Competing South Carolina Hospitals Focus on Patients with Stroke Collaboration
Monday, July 17th, 2017
In many ways, Roper St. Francis and MUSC have all the makings of a classic rivalry. Both are large healthcare systems that offer a wide variety of services to Charleston residents on the peninsula and the surrounding areas, making them competitors in the exact same market. Plus, they are located less than 100 feet from each other, giving them a geographic intimacy which heightens the sense of competition.
In reality though, the two healthcare systems have the same goal of caring for patients, something which transcends the divide. For instance, the two have recently partnered on stroke treatment to bring down the care response time in ways that can be critical. The two hospitals had already been taking advantage of telemedicine tools to help diagnose stroke, but recently worked out an arrangement to have MUSC doctors come directly to Roper to performing a thrombectomy, a procedure to remove a clot, rather than transferring patients from one facility to another.
“It's groundbreaking,” says Tabitha Nolen, MSN, RN, PCCN, Stroke Program Manager at Roper St. Francis. “Nobody's really done this before, not even in Europe. So it's a novel concept. The goal is to treat as many stroke patients as fast as we can in the community, no matter where they are.”
The idea was hatched between Erin Sparks, MD, a Roper neurohospitalist who got her training at MUSC, and Christine Holmstedt, DO, the medical director of MUSC Health’s Comprehensive Stroke Center and telestroke program, once the latter moved into her new position.
“There is always an opportunity to improve how we're providing care. One of the things we realized is that, being that we're about 100 feet apart, that the level of care really should be equal and even,” explains Holmstedt. “By collaborating and sharing physicians and resources, we've been able to level the playing field so that every patient that arrives at Roper St. Francis or MUSC gets that same level of care. A stroke neurology consult can happen extremely quickly, typically under five minutes for an evaluation. We also share resources with regard to neurovascular surgery and neuro interventional radiology, which are the providers of the thoracotomy for acute schematic stroke.”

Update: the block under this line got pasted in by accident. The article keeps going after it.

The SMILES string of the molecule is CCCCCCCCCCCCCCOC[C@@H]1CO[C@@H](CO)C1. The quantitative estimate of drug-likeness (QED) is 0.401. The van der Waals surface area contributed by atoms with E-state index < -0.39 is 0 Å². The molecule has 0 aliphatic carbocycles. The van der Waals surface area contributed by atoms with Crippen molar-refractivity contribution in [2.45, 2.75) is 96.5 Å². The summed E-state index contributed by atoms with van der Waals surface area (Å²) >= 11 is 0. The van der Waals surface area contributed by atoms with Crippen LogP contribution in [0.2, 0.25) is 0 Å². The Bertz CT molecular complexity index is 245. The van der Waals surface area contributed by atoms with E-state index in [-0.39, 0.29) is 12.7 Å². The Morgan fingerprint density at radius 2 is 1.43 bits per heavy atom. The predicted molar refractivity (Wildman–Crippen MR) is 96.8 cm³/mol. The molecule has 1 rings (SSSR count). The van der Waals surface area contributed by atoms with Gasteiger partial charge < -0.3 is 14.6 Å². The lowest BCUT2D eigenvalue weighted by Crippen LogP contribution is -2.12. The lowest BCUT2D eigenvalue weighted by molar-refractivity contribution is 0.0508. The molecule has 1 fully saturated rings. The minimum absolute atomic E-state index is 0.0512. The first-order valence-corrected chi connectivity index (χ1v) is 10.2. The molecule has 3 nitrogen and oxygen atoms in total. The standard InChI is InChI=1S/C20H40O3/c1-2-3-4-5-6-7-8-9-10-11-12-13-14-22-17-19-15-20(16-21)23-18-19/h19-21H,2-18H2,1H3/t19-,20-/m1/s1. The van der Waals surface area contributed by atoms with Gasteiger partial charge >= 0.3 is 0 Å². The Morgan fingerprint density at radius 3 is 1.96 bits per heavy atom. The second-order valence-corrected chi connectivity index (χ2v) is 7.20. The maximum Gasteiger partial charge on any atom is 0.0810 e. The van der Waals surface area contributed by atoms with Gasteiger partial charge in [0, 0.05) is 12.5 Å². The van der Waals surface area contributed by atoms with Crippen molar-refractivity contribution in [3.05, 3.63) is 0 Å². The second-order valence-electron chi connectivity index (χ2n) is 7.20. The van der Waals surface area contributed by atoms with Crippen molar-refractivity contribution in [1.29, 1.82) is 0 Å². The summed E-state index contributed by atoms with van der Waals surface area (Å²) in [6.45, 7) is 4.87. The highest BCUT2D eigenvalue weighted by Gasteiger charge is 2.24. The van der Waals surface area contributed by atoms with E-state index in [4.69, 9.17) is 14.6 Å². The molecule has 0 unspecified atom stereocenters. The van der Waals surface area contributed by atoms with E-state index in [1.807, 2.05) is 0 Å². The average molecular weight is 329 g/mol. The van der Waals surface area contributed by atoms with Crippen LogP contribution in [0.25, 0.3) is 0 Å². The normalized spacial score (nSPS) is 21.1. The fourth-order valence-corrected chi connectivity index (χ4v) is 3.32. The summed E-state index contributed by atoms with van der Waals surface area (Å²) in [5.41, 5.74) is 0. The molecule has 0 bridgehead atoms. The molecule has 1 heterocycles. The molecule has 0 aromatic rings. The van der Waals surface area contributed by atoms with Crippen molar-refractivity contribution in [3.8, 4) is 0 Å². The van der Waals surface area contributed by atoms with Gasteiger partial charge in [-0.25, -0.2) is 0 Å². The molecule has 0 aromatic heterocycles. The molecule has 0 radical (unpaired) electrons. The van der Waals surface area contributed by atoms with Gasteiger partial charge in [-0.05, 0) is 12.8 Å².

The discussion for such a broad partnership began three years ago with the idea that the two institutions could simply be more effective if they shared resources.
“From the Roper standpoint, when I first got there, it was obvious that the administration was looking for direction, which way to go for neurosciences,” Sparks recalls. “MUSC is the leader in SC for stroke care, so we were really thrilled to join forces with them.”
Sparks and Holmstedt pitched the idea to their respective administrations and found a warm reception to the idea.
“It was ‘yes, this makes sense, and this is the way to make it happen,’” says Holmstedt.
The motivation was clear—stroke is an incredibly prevalent disease in South Carolina, with more than 20,000 cases of the disease reported each year and an estimated treatment cost of $805 million annually.
And, as Holmstedt points out, “it's very difficult and very expensive to build comprehensive, large stroke centers. They take a lot of resources, both financial and personnel.”
Rolling out the new process and program went incredibly smoothly, with five centers fully operational and 450 nurses trained in under 90 days. And since the program became fully operational in October of 2016, their average “door-to-needle” response time to stroke cases has dropped well below 60 minutes, which is considered the gold standard by the American Hospital Association. In one instance, a patient received treatment just 23 minutes after walking through the doors.
“Ultimately all the stroke patients in our community are getting the same care,” points out Nolen. She also notes that this isn’t the only case of collaboration—MUSC and Roper have also collaborated on rehab services and shared other resources where it made sense to avoid duplication and, above all, serve their patients.
“It's really comforting that when I get off at 5 p.m. from being on telestroke call, that I know a vascular-trained neurologist from MUSC is going to be covering at night,” concludes Sparks. “It's remarkably comforting.”